I try to be aware of the tail and its effect in the moments that I am shooting, so that I can think through my shooting decisions.

About the Author:

I am a guide and a photographer, with a deep interest in all things to do with nature. I am based in Cape Town, South Africa, but travel often to wild places whilst leading photographic safaris, and enjoying the outdoors.

8 Responses to “The Trouble With Tails”

  1. Etienne Oosthuizen Says: January 11, 2013 at 9:18 am

    Hi Grant, when I first saw he title I was amused, but it is often something that we don’t take into account in the heat of the moment, which always results in “oh shit” I cut off it’s tail … Mental not to self, check edges of view finder before pressing the shutter … Great post as usual


  2. Grant Atkinson Says: January 11, 2013 at 12:54 pm

    Hi Etienne, you are so right about the heat of the moment…the pressure that comes from only having a limited amount of time to compose and focus really makes wildlife photography more challenging than it might seem. Checking edges of the viewfinder is definitely a good habit to cultivate…glad you liked the post and thanks for taking the time to comment!

  3. Dave Ross Says: January 13, 2013 at 6:29 am

    Hey Garry. I’ve noticed how important a tail is, particularly on cats. It seems to big a big part of their personality, even with domestic cats, I find if I fail to get the tail there seems to be something missing. Your shot of the leopard coming down the tree is incredible – glad I got the chance to view it…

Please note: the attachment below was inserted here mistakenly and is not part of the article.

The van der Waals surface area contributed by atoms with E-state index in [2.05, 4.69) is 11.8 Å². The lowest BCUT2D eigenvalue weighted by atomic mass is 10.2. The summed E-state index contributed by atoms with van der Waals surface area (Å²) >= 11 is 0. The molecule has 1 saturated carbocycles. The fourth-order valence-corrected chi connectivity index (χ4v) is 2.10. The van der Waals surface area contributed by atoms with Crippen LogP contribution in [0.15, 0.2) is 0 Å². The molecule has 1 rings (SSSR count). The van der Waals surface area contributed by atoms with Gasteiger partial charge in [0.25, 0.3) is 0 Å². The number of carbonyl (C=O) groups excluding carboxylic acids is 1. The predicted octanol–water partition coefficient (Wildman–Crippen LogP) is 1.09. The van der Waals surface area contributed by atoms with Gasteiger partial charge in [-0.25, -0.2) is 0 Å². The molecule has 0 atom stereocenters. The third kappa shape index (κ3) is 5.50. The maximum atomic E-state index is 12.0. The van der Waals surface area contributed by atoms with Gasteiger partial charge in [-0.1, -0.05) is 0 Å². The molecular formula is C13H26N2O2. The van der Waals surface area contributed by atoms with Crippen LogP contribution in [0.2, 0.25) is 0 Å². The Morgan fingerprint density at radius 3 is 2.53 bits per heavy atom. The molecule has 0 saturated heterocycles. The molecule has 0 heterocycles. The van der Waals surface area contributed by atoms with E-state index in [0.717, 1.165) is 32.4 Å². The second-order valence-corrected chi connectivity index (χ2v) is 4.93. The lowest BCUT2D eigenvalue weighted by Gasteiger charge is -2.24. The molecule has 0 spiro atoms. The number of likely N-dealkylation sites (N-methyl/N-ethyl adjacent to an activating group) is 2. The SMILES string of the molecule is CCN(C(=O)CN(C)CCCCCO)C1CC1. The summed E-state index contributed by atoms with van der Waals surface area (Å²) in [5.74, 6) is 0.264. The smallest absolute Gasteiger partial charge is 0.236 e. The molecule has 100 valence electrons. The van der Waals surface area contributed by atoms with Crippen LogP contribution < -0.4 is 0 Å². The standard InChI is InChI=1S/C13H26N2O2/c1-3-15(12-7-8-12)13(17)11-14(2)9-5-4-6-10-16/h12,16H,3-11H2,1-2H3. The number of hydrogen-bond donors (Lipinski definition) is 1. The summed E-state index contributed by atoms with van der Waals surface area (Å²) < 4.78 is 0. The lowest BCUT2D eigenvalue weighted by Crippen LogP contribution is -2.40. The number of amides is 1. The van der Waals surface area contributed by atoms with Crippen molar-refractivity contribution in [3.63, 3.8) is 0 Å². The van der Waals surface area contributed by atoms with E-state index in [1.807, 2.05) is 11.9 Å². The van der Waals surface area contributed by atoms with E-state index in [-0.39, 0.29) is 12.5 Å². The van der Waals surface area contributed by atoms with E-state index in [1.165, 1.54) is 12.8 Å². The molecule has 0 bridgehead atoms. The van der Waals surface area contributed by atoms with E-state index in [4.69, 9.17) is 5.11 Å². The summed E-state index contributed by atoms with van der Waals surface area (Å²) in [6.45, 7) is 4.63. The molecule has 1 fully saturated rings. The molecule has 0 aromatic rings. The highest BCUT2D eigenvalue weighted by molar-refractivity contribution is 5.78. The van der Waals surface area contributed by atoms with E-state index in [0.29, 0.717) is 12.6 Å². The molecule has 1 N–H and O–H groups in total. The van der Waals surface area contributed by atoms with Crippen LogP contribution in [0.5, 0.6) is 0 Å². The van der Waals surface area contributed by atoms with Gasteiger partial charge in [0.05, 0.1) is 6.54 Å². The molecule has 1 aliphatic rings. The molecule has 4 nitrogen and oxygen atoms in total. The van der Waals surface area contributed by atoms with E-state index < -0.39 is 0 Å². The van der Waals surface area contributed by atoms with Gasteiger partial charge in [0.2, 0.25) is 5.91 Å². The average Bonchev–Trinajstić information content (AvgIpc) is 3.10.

4. Grant Atkinson Says: January 13, 2013 at 7:15 am

    Hi Dave, you are right about tails and cats especially, and domestic cats are no different from their wild cousins. If you do get it right to capture the tail in a strong position, it definitely tells something of the cat’s mood, and that adds to any image ..thanks for writing

  5. Alison Buttigieg Says: January 28, 2013 at 6:28 pm

    Great blog, I really enjoy your articles … and photos 🙂 Very interesting article, I have had tail dilemmas a few times – but now I noticed that I need to pay a bit more attention to tails, especially when they play such a prominent role such as cats and monkeys for example – it’s so much stronger composition when it is framed properly. This is definitely going into my “need to keep in mind for next time” notebook. Your information is so practical, thank you so much!

  6. Grant Atkinson Says: January 28, 2013 at 8:09 pm

    Hi Alison, thank for sharing your thoughts and experience on tails, I definitely agree that they are more important than we sometimes remember..always concentrating on eyes and ears without thinking about the tail can lead to disappointment later. Thanks for reading 🙂

  7. Nqina Dlamini Says: February 12, 2013 at 12:04 pm

    Leopard coming down from the picture is a beauty. Tails/flowing hair(human)/bags/sticks(as in fighting sticks, think Zulu men) I always manage to cut off. I curse at myself afterwards as there is usually no retakes (fleeting moments and all).

  8. Grant Atkinson Says: February 12, 2013 at 12:35 pm

    Hi there Nquina, it is all too easy to cut off things that suddenly extend vertically, as you say. One application for a camera with lots of megapixels, and then shoot a little wider than one normally would. Works for me sometimes 🙂
    Thanks for your feedback